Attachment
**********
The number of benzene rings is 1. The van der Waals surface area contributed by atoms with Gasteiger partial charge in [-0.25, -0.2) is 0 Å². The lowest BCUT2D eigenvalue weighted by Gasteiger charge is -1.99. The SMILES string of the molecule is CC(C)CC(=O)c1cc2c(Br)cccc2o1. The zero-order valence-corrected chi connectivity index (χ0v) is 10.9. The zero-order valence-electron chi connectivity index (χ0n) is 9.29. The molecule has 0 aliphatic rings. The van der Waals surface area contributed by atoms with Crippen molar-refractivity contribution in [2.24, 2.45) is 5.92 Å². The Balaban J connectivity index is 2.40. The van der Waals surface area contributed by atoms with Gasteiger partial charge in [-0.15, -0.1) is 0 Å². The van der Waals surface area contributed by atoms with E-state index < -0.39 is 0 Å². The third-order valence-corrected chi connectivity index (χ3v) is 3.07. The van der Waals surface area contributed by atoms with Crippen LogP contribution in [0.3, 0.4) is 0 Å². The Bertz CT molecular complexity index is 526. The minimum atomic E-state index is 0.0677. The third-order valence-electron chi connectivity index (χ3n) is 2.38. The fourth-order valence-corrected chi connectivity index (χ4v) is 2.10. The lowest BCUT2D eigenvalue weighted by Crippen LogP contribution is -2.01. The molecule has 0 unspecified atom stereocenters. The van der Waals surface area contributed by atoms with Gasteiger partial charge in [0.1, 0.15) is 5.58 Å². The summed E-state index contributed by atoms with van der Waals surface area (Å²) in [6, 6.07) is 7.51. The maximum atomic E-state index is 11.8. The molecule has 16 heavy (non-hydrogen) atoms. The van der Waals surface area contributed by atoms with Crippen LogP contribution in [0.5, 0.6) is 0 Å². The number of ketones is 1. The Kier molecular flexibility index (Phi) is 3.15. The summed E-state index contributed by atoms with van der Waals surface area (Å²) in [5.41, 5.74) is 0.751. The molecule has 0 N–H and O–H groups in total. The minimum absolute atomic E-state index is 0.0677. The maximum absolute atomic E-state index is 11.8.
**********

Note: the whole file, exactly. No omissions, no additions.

The number of benzene rings is 1. The van der Waals surface area contributed by atoms with Gasteiger partial charge in [-0.25, -0.2) is 0 Å². The lowest BCUT2D eigenvalue weighted by Gasteiger charge is -1.99. The SMILES string of the molecule is CC(C)CC(=O)c1cc2c(Br)cccc2o1. The zero-order valence-corrected chi connectivity index (χ0v) is 10.9. The zero-order valence-electron chi connectivity index (χ0n) is 9.29. The molecule has 0 aliphatic rings. The van der Waals surface area contributed by atoms with Crippen molar-refractivity contribution in [2.24, 2.45) is 5.92 Å². The Balaban J connectivity index is 2.40. The van der Waals surface area contributed by atoms with Gasteiger partial charge in [-0.15, -0.1) is 0 Å². The van der Waals surface area contributed by atoms with E-state index < -0.39 is 0 Å². The third-order valence-corrected chi connectivity index (χ3v) is 3.07. The van der Waals surface area contributed by atoms with Crippen LogP contribution in [0.3, 0.4) is 0 Å². The Bertz CT molecular complexity index is 526. The minimum atomic E-state index is 0.0677. The third-order valence-electron chi connectivity index (χ3n) is 2.38. The fourth-order valence-corrected chi connectivity index (χ4v) is 2.10. The lowest BCUT2D eigenvalue weighted by Crippen LogP contribution is -2.01. The molecule has 0 unspecified atom stereocenters. The van der Waals surface area contributed by atoms with Gasteiger partial charge in [0.1, 0.15) is 5.58 Å². The summed E-state index contributed by atoms with van der Waals surface area (Å²) in [6, 6.07) is 7.51. The maximum atomic E-state index is 11.8. The molecule has 16 heavy (non-hydrogen) atoms. The van der Waals surface area contributed by atoms with Crippen LogP contribution in [0.5, 0.6) is 0 Å². The number of ketones is 1. The Kier molecular flexibility index (Phi) is 3.15. The summed E-state index contributed by atoms with van der Waals surface area (Å²) in [5.41, 5.74) is 0.751. The molecule has 0 N–H and O–H groups in total. The minimum absolute atomic E-state index is 0.0677. The maximum absolute atomic E-state index is 11.8.